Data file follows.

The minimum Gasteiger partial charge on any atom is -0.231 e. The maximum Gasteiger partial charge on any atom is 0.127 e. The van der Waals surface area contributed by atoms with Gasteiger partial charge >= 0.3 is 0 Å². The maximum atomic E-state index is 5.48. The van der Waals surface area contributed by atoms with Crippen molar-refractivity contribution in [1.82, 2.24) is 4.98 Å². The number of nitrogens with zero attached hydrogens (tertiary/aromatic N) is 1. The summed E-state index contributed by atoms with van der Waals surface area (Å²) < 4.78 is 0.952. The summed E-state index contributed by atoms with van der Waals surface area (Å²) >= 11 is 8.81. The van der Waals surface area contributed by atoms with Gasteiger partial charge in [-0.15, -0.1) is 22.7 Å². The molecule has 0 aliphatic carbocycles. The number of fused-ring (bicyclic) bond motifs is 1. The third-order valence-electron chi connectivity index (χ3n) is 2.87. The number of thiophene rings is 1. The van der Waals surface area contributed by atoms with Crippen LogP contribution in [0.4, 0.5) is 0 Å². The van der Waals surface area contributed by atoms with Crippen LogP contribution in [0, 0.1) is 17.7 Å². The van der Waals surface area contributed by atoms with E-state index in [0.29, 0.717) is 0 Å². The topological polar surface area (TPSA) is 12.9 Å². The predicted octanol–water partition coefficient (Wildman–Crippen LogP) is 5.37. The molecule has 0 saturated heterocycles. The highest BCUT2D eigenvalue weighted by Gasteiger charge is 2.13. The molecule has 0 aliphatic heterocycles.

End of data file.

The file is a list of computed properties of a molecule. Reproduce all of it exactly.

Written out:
The minimum Gasteiger partial charge on any atom is -0.231 e. The maximum Gasteiger partial charge on any atom is 0.127 e. The van der Waals surface area contributed by atoms with Gasteiger partial charge >= 0.3 is 0 Å². The maximum atomic E-state index is 5.48. The van der Waals surface area contributed by atoms with Crippen molar-refractivity contribution in [1.82, 2.24) is 4.98 Å². The number of nitrogens with zero attached hydrogens (tertiary/aromatic N) is 1. The summed E-state index contributed by atoms with van der Waals surface area (Å²) < 4.78 is 0.952. The summed E-state index contributed by atoms with van der Waals surface area (Å²) >= 11 is 8.81. The van der Waals surface area contributed by atoms with Gasteiger partial charge in [-0.15, -0.1) is 22.7 Å². The molecule has 0 aliphatic carbocycles. The number of fused-ring (bicyclic) bond motifs is 1. The third-order valence-electron chi connectivity index (χ3n) is 2.87. The number of thiophene rings is 1. The van der Waals surface area contributed by atoms with Crippen LogP contribution in [0.4, 0.5) is 0 Å². The van der Waals surface area contributed by atoms with Crippen LogP contribution in [0, 0.1) is 17.7 Å². The van der Waals surface area contributed by atoms with E-state index in [0.29, 0.717) is 0 Å². The topological polar surface area (TPSA) is 12.9 Å². The predicted octanol–water partition coefficient (Wildman–Crippen LogP) is 5.37. The molecule has 0 saturated heterocycles. The highest BCUT2D eigenvalue weighted by Gasteiger charge is 2.13. The molecule has 0 aliphatic heterocycles.